Court of Appeal finds Limerick drugs sentence 'lenient'

Anne Sheridan


Anne Sheridan

Court of Appeal finds Limerick drugs sentence 'lenient'

Limerick Circuit Court

THE Court of Appeal has refused an application by a Limerickman who wanted his five year sentence for drug offences reviewed saying the sentence he received was “lenient” given the circumstances.

The court heard that defendant Jason Ryan sought a review of a five year jail sentence, imposed at Limerick Circuit Court on May 24, 2011, in respect of three drugs charges. These crimes took place over a three-month period between December 2009 and March 2010. 

The first offence occurred on December 7, 2009, when he was found in possession of diamorphine with an estimated street value of €61,239.15. He was arrested that day and made full admissions to the gardaí about his own offending. 

The second offence occurred on February 19, 2010, when he was stopped and searched at O’Connell Street. He handed the gardaí five deals of diamorphine. He produced a further nine deals of diamorphine in the garda and was then brought to the Regional Hospital, where following a medical examination a package containing 30gms of diamorphine was recovered from him.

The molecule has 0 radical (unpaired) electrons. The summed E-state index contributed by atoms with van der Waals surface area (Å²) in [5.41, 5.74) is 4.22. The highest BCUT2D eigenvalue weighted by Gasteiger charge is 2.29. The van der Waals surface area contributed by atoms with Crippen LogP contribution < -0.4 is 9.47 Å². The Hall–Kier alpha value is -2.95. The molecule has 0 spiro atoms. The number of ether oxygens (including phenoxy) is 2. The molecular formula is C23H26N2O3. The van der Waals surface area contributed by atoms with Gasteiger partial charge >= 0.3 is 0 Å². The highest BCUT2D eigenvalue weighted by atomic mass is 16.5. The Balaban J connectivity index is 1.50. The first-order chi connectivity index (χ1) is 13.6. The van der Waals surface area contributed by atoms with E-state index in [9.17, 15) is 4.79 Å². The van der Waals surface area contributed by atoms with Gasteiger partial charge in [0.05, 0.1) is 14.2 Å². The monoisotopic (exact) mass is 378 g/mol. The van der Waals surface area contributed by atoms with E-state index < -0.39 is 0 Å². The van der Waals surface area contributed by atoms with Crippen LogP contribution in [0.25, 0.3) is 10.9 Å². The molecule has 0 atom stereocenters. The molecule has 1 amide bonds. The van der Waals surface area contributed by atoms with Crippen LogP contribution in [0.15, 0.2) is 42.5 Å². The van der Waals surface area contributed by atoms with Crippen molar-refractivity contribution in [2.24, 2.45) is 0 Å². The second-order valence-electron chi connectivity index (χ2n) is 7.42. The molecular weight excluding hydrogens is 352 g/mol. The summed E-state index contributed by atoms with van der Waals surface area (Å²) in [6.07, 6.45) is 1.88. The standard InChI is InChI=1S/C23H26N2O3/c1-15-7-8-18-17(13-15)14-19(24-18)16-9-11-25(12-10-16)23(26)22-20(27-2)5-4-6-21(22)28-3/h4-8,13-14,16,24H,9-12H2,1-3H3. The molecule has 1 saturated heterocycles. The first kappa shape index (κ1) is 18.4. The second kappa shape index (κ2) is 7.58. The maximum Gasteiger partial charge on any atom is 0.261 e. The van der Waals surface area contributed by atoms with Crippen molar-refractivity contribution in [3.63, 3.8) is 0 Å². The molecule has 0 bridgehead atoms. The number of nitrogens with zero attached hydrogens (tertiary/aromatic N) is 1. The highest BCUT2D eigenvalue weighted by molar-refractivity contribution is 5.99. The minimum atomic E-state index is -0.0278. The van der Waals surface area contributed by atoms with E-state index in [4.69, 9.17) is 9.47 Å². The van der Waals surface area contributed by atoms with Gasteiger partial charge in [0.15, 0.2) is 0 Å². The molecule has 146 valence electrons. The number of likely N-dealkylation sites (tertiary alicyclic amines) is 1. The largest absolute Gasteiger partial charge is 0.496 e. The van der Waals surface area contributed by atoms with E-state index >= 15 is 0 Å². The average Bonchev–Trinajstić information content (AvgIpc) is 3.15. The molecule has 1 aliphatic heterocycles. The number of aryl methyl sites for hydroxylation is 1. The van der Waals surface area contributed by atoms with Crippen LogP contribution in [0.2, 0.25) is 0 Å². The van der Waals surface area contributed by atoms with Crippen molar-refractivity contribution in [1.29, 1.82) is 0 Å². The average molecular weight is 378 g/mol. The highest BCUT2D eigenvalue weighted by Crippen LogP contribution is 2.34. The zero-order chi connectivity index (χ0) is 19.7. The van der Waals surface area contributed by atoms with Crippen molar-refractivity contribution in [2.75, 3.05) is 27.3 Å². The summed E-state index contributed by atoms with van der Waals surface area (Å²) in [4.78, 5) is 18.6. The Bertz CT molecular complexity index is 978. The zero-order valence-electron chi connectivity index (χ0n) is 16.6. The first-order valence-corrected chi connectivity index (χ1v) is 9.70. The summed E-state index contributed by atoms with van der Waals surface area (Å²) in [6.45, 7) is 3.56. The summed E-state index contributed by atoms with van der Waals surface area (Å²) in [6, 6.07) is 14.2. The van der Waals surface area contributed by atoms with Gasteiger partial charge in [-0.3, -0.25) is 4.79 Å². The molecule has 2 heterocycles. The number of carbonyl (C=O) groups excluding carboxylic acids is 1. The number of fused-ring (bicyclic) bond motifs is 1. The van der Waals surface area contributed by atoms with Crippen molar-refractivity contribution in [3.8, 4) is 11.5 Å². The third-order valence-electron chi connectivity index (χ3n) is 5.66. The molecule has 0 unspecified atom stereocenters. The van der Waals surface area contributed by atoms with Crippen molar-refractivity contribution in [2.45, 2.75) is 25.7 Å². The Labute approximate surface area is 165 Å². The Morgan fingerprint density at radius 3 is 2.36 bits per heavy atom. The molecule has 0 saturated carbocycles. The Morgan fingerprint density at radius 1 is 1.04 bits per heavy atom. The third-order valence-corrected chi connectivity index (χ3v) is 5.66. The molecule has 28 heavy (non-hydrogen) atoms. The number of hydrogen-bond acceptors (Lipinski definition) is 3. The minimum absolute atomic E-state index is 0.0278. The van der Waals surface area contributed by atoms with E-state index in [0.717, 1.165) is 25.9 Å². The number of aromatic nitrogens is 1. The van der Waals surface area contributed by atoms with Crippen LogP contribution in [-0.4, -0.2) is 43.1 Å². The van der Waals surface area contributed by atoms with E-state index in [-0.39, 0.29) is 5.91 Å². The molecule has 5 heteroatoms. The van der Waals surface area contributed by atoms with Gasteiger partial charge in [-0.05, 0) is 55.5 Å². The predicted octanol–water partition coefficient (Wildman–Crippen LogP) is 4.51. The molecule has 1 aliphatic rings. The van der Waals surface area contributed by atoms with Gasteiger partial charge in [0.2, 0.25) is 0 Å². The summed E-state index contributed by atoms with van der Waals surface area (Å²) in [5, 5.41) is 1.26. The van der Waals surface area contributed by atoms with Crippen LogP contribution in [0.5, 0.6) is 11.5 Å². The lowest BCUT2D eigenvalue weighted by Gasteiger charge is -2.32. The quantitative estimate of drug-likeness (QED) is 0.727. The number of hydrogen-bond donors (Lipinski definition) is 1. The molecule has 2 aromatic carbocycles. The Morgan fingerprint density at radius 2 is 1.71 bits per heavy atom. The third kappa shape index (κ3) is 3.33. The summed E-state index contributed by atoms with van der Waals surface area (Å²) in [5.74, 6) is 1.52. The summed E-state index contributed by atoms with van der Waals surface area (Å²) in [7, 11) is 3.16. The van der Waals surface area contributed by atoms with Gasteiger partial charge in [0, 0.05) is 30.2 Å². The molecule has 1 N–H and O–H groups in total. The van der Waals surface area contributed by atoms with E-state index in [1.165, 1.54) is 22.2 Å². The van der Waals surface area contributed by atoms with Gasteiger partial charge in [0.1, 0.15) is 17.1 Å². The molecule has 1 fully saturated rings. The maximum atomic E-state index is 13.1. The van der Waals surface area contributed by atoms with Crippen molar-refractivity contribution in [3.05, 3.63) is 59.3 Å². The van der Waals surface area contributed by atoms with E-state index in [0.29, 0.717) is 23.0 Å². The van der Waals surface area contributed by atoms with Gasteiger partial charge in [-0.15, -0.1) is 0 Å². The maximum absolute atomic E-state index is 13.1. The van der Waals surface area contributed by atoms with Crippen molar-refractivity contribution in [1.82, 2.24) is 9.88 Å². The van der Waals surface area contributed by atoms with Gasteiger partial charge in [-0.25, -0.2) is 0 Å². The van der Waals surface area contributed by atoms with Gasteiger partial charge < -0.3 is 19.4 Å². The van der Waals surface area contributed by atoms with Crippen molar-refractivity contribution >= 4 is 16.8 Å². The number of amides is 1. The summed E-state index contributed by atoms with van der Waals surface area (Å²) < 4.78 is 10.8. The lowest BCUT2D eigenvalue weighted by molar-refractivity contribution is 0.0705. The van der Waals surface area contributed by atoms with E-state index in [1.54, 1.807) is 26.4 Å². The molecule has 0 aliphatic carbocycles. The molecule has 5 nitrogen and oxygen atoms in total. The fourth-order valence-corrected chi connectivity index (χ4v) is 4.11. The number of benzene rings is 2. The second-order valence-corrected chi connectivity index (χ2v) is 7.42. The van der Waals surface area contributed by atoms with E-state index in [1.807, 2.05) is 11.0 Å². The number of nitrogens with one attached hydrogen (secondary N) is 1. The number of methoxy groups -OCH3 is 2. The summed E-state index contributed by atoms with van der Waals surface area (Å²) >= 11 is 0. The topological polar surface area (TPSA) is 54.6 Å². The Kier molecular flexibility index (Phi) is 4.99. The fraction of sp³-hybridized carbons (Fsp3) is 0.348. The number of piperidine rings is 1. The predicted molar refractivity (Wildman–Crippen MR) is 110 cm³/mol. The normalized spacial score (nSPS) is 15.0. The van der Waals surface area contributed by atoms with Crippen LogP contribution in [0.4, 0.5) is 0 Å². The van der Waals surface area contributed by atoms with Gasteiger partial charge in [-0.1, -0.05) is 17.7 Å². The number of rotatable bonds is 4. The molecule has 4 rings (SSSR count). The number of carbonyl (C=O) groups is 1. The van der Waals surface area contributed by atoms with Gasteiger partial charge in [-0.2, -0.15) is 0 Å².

The third offence occurred when the gardaí searched his apartment on March 4, 2010 and found him in possession of 30 deals of diamorphine valued at €750. The respondent was arrested, charged and admitted to bail.  In his written decision, which was handed down by the court, Mr Justice Sheehan said that a sentence of four years imprisonment was a substantial sentence for anyone. 

“However, given that the legislature has prescribed a presumptive minimum ten year sentence for an offence contrary to s. 15A of the Misuse of Drugs Act 1977 [possession of drugs worth over €13,000], it is undoubtedly the case that the sentence here was a lenient one.

“That said the sentencing judge was clearly entitled to depart from the mandatory minimum sentence. Taking all the circumstances of this case into account and in particular the extensive admissions made by the respondent following his arrest in respect of the Section 15A count, and the fact that he was addicted to heroin, we are not satisfied that the sentence actually imposed amounted to a substantial departure from what is appropriate.

"Equally we are not satisfied that the consecutive one year sentences imposed on the other counts were unduly lenient. Accordingly, we refuse the application.”

Mr Justice Sheehan also noted that the sentencing judge “correctly identified the principle aggravating factor as the fact that the respondent was dealing in significant amounts of drugs hoping to make a substantial profit for himself.”

The sentencing judge declined to impose the mandatory minimum ten year sentence because of the plea of guilty, the assistance given to the gardaí arising from his frank admissions about the level of his own criminality, and the fact that he was a drug addict.